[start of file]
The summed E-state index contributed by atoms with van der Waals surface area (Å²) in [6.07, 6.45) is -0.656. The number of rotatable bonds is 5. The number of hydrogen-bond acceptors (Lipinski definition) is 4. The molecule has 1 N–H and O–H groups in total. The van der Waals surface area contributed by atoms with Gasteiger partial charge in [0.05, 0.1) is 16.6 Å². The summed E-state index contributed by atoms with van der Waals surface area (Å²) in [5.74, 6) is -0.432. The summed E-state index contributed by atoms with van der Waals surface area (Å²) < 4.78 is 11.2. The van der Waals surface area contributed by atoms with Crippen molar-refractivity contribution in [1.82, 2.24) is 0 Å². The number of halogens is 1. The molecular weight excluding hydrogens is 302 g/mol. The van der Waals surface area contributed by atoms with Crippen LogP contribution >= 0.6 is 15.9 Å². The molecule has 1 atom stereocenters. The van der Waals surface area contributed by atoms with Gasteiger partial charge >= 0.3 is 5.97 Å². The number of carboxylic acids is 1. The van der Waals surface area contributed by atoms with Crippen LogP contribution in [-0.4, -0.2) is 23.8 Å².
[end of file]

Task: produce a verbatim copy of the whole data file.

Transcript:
The summed E-state index contributed by atoms with van der Waals surface area (Å²) in [6.07, 6.45) is -0.656. The number of rotatable bonds is 5. The number of hydrogen-bond acceptors (Lipinski definition) is 4. The molecule has 1 N–H and O–H groups in total. The van der Waals surface area contributed by atoms with Gasteiger partial charge in [0.05, 0.1) is 16.6 Å². The summed E-state index contributed by atoms with van der Waals surface area (Å²) in [5.74, 6) is -0.432. The summed E-state index contributed by atoms with van der Waals surface area (Å²) < 4.78 is 11.2. The van der Waals surface area contributed by atoms with Crippen molar-refractivity contribution in [1.82, 2.24) is 0 Å². The number of halogens is 1. The molecular weight excluding hydrogens is 302 g/mol. The van der Waals surface area contributed by atoms with Crippen LogP contribution >= 0.6 is 15.9 Å². The molecule has 1 atom stereocenters. The van der Waals surface area contributed by atoms with Gasteiger partial charge >= 0.3 is 5.97 Å². The number of carboxylic acids is 1. The van der Waals surface area contributed by atoms with Crippen LogP contribution in [-0.4, -0.2) is 23.8 Å².